NuForce Icon uDAC-3 - High-Resolution USB Digital Audio Converter (DAC) - Silver


Headphone.Guru Editor
Pros: Extremely small, nice clean sound and fantastic price-to-performance ratio
Cons: None that come to mind.
I've had the pleasure of listening to many NuForce products through the years and I've always found them to offer outstanding price-to-performance ratios. Their products perform quite well and punch higher than their weight class. This time around I'm reviewing the really small uDAC-3 and all I can say is that trend certainly continues with this outstanding little product. Don't let the small size fool you, the sound that you get from the uDAC-3 is B-I-G! 
My setup was simply from my Toshiba notebook (using Audirvana w/ iTunes) and my various portable headphones (mostly NAD HP50s, B&O H6s, and beyer T51p's). Right off the bat, the more open and spacious sound hit me when compared to going right out of my iMac directly. For only $125, this little unit is certainly a great pick up if you're looking for a small unit that you can couple with your notebook for when you're on the go. The presentation is fairly neutral with no area (bass/mids/treble) that really has more precedence than the other. Just a natural presentation that doesn't get in the way of the music...just how I like it!
When listening to k.d. Lang's Recollection, the music just flows effortlessly through the uDAC-3 and my NAD HP-50s have never sounded better while at work. The openness of the sound stage and great clarity is a welcome change to what I'm used to at my desk (normally I just plug my headphones into my computer while in the office). And the small size really helps me keep it out of the way among the clutter.
The construction of this little beauty (as you can see) is very clean and solid. With solid metal casework and simple setup, it's a real joy to have by one's side. Just plug in your headphones and hear what you've been missing. Deep taught bass that goes down deep, but doesn't bleed into the mids. Mids that are fully flushed out and clear and treble that extends, but never strident. Throw in the improved soundstaging and decreased noise floor when compared to a headphone out of a laptop/desktop...I would say at this price, the uDAC-3 is a no brainer.
If you are like I was, just plugging in your headphones into your computer, you really should look seriously into the uDAC-3 as a great little option to kick things up a notch (or several)!
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Great review.... But I just can't help it.
"Good things can come in small packages".... That's what she said.
And there it is...I knew it was coming.  :p
You're making it too easy lol.


Pros: great performance for price, generally neutral with a tinge of warmth, plug and play, transportable, great for IEM's
Cons: slightly overly energetic in the upper mids (think shouty vocals)
Review below

Nice job.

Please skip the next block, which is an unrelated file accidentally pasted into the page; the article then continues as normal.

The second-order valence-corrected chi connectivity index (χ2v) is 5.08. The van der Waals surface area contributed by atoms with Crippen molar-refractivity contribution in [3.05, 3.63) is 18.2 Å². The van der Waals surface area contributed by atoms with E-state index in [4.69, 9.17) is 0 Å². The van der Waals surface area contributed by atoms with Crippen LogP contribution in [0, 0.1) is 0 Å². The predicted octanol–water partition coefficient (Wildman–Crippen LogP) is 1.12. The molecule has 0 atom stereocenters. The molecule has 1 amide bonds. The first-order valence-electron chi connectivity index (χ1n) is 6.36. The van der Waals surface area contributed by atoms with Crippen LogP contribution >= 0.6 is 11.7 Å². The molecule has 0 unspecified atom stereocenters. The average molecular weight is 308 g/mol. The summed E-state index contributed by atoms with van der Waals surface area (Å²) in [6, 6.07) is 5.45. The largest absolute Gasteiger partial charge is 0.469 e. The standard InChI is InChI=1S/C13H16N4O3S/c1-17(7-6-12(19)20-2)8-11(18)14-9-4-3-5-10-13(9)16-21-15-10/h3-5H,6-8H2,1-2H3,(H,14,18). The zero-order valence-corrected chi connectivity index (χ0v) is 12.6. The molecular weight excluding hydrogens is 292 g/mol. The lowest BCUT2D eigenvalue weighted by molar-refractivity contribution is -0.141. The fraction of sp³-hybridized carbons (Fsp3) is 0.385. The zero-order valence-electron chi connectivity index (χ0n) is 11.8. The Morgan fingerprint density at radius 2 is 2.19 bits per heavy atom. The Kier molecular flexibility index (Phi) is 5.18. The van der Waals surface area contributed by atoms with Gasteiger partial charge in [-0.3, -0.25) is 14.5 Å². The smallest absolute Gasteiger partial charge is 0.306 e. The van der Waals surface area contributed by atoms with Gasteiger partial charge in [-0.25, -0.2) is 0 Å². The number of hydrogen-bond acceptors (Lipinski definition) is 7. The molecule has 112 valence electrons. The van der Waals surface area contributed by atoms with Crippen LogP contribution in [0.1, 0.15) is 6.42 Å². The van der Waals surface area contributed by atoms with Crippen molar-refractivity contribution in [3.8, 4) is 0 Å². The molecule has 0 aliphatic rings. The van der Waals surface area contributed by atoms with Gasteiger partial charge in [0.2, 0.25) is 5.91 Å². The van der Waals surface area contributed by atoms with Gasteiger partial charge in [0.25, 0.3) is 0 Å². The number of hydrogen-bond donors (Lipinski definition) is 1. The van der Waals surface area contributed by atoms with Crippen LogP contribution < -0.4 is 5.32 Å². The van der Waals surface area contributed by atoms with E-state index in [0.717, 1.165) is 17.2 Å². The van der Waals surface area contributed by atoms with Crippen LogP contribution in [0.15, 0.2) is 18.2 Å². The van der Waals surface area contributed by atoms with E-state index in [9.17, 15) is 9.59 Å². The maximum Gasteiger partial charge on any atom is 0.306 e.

Sorry, but clean your fingernails before doing a vid w/closeup of the hands!
Pros: Size, build quality, versatility, sound quality, DSD support, value
Cons: Micro USB plug doesn’t quite seat correctly, couple of quirks getting bit-perfect working
uDac-3 From NuForce (front panel)
uDac-3 From NuForce (rear panel)
My audio chain has been very stable of late, my last addition being my HD700s, and before that my Studio V3 Anniversary (DAP) and Dunu DN-1000s.  With the addition of the Studio V3, I had pretty much solved all of my remaining audio requirements – good desktop system, good DAP for portable, good headphones – what more could I need?
Then out of the blue, Wolfgang from NuForce contacted me to inquire if I’d be interested in having a  listen to their uDac-3.  Having never heard any NuForce gear before, I was immediately keen.  Even more so when I realised the size and portability of the unit.  So, as I was traveling to the US last month, we arranged a suitable address for me to pick up the uDac-3, and for the last month I’ve been putting it through its paces.
I was provided the uDac-3 as a review sample.   There is no financial incentive from NuForce in writing this review.  I am in no way affiliated with NuForce - and this review is my honest opinion of the uDac-3.  I would like to thank Wolfgang for making this opportunity available.  When approached, I did offer to return the unit if they so desired.  The unit they sent me was “B-Stock” but cosmetically or sonically I’ve noticed no flaws.
(This is to give any readers a baseline for interpreting the review).
I'm a 47 year old music lover.  I don't say audiophile - just love my music.  Over the last few years, I have slowly changed from cheaper listening set-ups to my current mid-fi set-up.  I vary my listening from portable (iDevices and Studio V3) to my desk-top's set-up (PC > coax > NFB-12 > LD MKIV > HP).  My main headphones at the time of writing are the Senn HD700 and HD600, Beyer DT880, Dunu DN1000 & HAS BA-100 IEMs.  A full list of headphones I’ve owned (past and present) can be found in my profile.
I have very eclectic music tastes listening to a variety from classical/opera and jazz to grunge and hard-rock.   I listen to a lot of blues, jazz, indie, classic rock, and alternative rock.  I am particularly fond of female vocals.  I tend to like audio chains that are relatively neutral/balanced - with a slight emphasis on the mid-range.  I am neither a bass or treble head (you could argue that I do like clarity though).  Current amps = NFB12 and LD MKIV.  I also formerly owned several portable amps - the most notable being an Arrow 4G and GoVibe PortaTube.  I have also in the past owned Fiio’s E7, E9 and E11.